St. Louis Cardinals: The impact of Jhonny Peralta’s return
The St. Louis Cardinals signed Ruben Tejada to a one-year contract as a stopgap for the injured everyday shortstop Jhonny Peralta. But what happens when Peralta returns this season?
Many fans were left scratching their heads when the St. Louis Cardinals awarded a one-year, major-league contract to Ruben Tejada this past weekend. These fans were confused because of the gluttony of shortstops in the organization.
Placing that aside, the experience offered by Tejada was the swaying factor in his signing. For more on the Tejada signing, jump over and read Steven’s review.
Fast-forward, if you will, to the time following the 2016 All-Star break when it can be assumed that Peralta will return. What happens within the organization? Who stays? Who goes? Is Tejada released? Is Greg Garcia released? Let’s dig into this.
As I’ve often done in articles like this, I think there is great value in looking at Peralta’s numbers as a point of reference.
In 2015, Peralta produced an offensive slash line of .275/.334/.411 and a defensive fielding percentage at shortstop of .986.
During today’s contest against the Marlins, the broadcast team noted Peralta’s fielding percentage as second best in baseball behind only Andrelton Simmons (.988).
Surely every organization examines the financial impacts of their players. Once Peralta (33 years old) returns, he should well return as the everyday shortstop. This means that his $12.5M will also return to activity.
In the organization- and at risk of being supplanted by Peralta’s return- is Greg Garcia (26 years old) at somewhere between $507,000 and $550,000 for 2016, Ruben Tejada (26 years old) at $1.5M for 2016, Jedd Gyorko (27 years old) at $4M for 2016, and this hidden gem of Aledmys Diaz (25 years old) is at $2M for 2016.
In terms of length of contract, Peralta is under contract through 2017. Garcia is under team control through 2017 then is arbitration eligible. Tejada is signed for 2016 only. Gyorko is under contract through 2019 with an option for 2020. Lastly, Diaz is under contract through 2017.
Do the above numbers indicate any movement by the club? Does the club need to move anything when Peralta returns?
It is important to note that Peralta’s return has very little impact on the money spent this season nor on impacted years of service. The numbers do, however, seem to indicate that Tejada and/or Garcia are the likeliest of these names to be dispatched once Peralta returns.
Performance Metrics- Offense
Peralta was projected to produce a 2016 slash line (according to Steamer) of .263/.328/.408. These numbers were projected prior to his injury so it might be safe to assume that these could come in lower than expected.
His replacement, Tejada, is projected to produce a slash line of .258/.331/.340. Based on these numbers alone, Tejada is a nice compliment to the absence of Peralta.
To the others on the team… Garcia is projected to produce a slash line of .253/.327/.342.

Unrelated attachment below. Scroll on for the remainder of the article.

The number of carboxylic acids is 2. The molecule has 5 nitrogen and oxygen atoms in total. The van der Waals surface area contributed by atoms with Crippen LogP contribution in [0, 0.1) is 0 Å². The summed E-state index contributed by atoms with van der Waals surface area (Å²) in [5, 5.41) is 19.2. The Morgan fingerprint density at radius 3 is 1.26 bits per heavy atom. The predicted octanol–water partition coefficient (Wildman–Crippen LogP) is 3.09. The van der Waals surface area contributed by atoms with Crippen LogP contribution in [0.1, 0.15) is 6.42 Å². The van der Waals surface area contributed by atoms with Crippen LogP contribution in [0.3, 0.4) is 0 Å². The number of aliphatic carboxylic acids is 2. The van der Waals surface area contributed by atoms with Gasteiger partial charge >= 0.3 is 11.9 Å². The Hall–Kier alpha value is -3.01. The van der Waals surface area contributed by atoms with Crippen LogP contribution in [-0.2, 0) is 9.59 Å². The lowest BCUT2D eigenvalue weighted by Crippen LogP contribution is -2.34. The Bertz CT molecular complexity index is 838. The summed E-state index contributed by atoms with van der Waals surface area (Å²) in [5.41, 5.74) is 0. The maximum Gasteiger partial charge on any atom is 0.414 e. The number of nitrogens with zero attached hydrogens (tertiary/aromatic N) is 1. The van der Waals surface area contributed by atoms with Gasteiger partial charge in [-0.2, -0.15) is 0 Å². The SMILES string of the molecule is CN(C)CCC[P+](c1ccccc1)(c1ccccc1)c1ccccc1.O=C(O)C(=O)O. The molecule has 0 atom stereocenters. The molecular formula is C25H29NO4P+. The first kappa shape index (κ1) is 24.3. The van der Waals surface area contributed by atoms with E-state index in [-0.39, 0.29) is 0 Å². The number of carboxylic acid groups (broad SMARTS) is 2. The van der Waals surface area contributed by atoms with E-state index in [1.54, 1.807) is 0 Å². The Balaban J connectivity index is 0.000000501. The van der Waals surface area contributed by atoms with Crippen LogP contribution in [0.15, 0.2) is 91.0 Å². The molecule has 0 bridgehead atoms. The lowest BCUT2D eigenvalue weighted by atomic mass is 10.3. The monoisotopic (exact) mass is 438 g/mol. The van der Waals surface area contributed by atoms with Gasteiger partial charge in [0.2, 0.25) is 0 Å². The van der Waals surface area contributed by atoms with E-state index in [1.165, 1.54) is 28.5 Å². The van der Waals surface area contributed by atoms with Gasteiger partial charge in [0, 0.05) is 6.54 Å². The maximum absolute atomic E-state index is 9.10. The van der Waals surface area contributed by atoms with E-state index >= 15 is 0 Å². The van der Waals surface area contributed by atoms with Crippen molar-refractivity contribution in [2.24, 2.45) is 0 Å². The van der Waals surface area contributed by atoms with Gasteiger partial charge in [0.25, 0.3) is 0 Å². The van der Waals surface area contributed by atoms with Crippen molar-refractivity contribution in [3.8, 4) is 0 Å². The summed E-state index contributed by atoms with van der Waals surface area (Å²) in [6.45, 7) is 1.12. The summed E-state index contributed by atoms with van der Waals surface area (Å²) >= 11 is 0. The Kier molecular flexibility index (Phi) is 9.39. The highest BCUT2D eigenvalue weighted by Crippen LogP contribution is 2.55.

Gyorko is projected to produce a slash line of .254/.311/.422. Diaz is projected to produce a slash line of .256/.298/.382.
It is of great interest that all of these slash lines are so similar. Does this indicate any departures?
If each player listed matches these projections, keeping them all would be nice, but it is easy to see here too that Greg Garcia could be the odd man out.
These numbers, however, indicate to me that keeping Tejada through the season is a very real possibility.
Performance Metrics- Defense
Peralta, as was noted above, produced a 2015 fielding percentage of .986. His replacement, Tejada, produced a 2015 fielding percentage of .982.
Again, quite similar numbers.
An admission here: I’m more and more comfortable with this pick up on Tejada as I dig through these numbers.
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To the others on the team… Garcia produced a 2015 fielding percentage of .971. Gyorko produced a 2015 fielding percentage of .990. Diaz produced a 2015 fielding percentage of .974 in AAA.
Of interesting note here, the three players listed above all served at other positions as well but the percentages here were earned percentages at the shortstop position.
Examining these metrics, it again seems to indicate the lack of need for Greg Garcia. The metrics also indicate why the organization sought outside help (even in spite of Gyorko’s .990 percentage likely due to limited time appearing at short).
Taking all of the above information into account, it seems likely to me that once Peralta returns, Garcia is the most likely candidate to be sent packing.
I can certainly see him sitting the pine for the Cardinals until Peralta returns as security backup and thanks to his ability to play second and third as well but once Peralta returns I just don’t see his worth.
Before diving into these numbers, I would have told you that it was a safe bet to assume that Tejada could likely be released upon Peralta’s return.
I’m not completely stolen away from this idea but I can certainly see where he has value to remain with the team. The numbers above certainly do show the massive competition at shortstop that the inclusion of Tejada has created.
So, taking this newly-found value (for me at least) of Tejada into consideration, and in light of the fact that the numbers seem to indicate his and Garcia’s impacts, I would speculate that (1) Garcia is the first man out, (2) that 2016 could well be a full season spent in Memphis for Diaz, and (3) that Tejada has a probability of 80% to stay on the squad after the return of Peralta.
Next: Getting over Albert Pujols
Much is left to chance, for sure, but at this point, things seem a touch clearer for me. Follow me on Twitter and let’s keep our eye on the coming tempest that is Peralta’s return.